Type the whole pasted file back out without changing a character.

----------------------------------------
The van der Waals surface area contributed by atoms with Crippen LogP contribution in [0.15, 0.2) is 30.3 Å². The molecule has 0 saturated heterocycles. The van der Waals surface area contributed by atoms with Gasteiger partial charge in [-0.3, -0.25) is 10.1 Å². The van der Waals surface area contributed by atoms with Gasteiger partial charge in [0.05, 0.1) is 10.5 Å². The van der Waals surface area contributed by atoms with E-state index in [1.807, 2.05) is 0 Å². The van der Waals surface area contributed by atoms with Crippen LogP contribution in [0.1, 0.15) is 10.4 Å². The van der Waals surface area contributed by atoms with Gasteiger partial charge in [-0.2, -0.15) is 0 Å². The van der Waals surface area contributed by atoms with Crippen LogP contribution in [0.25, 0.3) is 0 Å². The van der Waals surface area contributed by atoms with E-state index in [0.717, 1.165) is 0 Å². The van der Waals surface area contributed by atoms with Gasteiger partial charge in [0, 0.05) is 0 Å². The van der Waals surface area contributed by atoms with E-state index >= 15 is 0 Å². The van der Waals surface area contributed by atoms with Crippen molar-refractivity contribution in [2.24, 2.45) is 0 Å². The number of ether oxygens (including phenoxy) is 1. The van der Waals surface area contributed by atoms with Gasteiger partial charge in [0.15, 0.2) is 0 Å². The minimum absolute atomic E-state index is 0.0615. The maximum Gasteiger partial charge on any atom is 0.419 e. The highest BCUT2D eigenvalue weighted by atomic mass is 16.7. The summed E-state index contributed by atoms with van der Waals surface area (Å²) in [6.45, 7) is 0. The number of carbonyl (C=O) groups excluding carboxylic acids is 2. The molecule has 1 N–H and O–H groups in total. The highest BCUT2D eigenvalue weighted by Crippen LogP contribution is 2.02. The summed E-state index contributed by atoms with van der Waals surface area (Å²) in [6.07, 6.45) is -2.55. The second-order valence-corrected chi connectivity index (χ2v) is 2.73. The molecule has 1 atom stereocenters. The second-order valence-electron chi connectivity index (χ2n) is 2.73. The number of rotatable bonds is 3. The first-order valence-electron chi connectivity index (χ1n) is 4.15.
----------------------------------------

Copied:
The van der Waals surface area contributed by atoms with Crippen LogP contribution in [0.15, 0.2) is 30.3 Å². The molecule has 0 saturated heterocycles. The van der Waals surface area contributed by atoms with Gasteiger partial charge in [-0.3, -0.25) is 10.1 Å². The van der Waals surface area contributed by atoms with Gasteiger partial charge in [0.05, 0.1) is 10.5 Å². The van der Waals surface area contributed by atoms with E-state index in [1.807, 2.05) is 0 Å². The van der Waals surface area contributed by atoms with Crippen LogP contribution in [0.1, 0.15) is 10.4 Å². The van der Waals surface area contributed by atoms with Gasteiger partial charge in [-0.2, -0.15) is 0 Å². The van der Waals surface area contributed by atoms with Crippen LogP contribution in [0.25, 0.3) is 0 Å². The van der Waals surface area contributed by atoms with E-state index in [0.717, 1.165) is 0 Å². The van der Waals surface area contributed by atoms with Gasteiger partial charge in [0, 0.05) is 0 Å². The van der Waals surface area contributed by atoms with E-state index >= 15 is 0 Å². The van der Waals surface area contributed by atoms with Crippen molar-refractivity contribution in [2.24, 2.45) is 0 Å². The number of ether oxygens (including phenoxy) is 1. The van der Waals surface area contributed by atoms with Gasteiger partial charge in [0.15, 0.2) is 0 Å². The minimum absolute atomic E-state index is 0.0615. The maximum Gasteiger partial charge on any atom is 0.419 e. The highest BCUT2D eigenvalue weighted by atomic mass is 16.7. The summed E-state index contributed by atoms with van der Waals surface area (Å²) in [6.45, 7) is 0. The number of carbonyl (C=O) groups excluding carboxylic acids is 2. The molecule has 1 N–H and O–H groups in total. The highest BCUT2D eigenvalue weighted by Crippen LogP contribution is 2.02. The summed E-state index contributed by atoms with van der Waals surface area (Å²) in [6.07, 6.45) is -2.55. The second-order valence-corrected chi connectivity index (χ2v) is 2.73. The molecule has 1 atom stereocenters. The second-order valence-electron chi connectivity index (χ2n) is 2.73. The number of rotatable bonds is 3. The first-order valence-electron chi connectivity index (χ1n) is 4.15.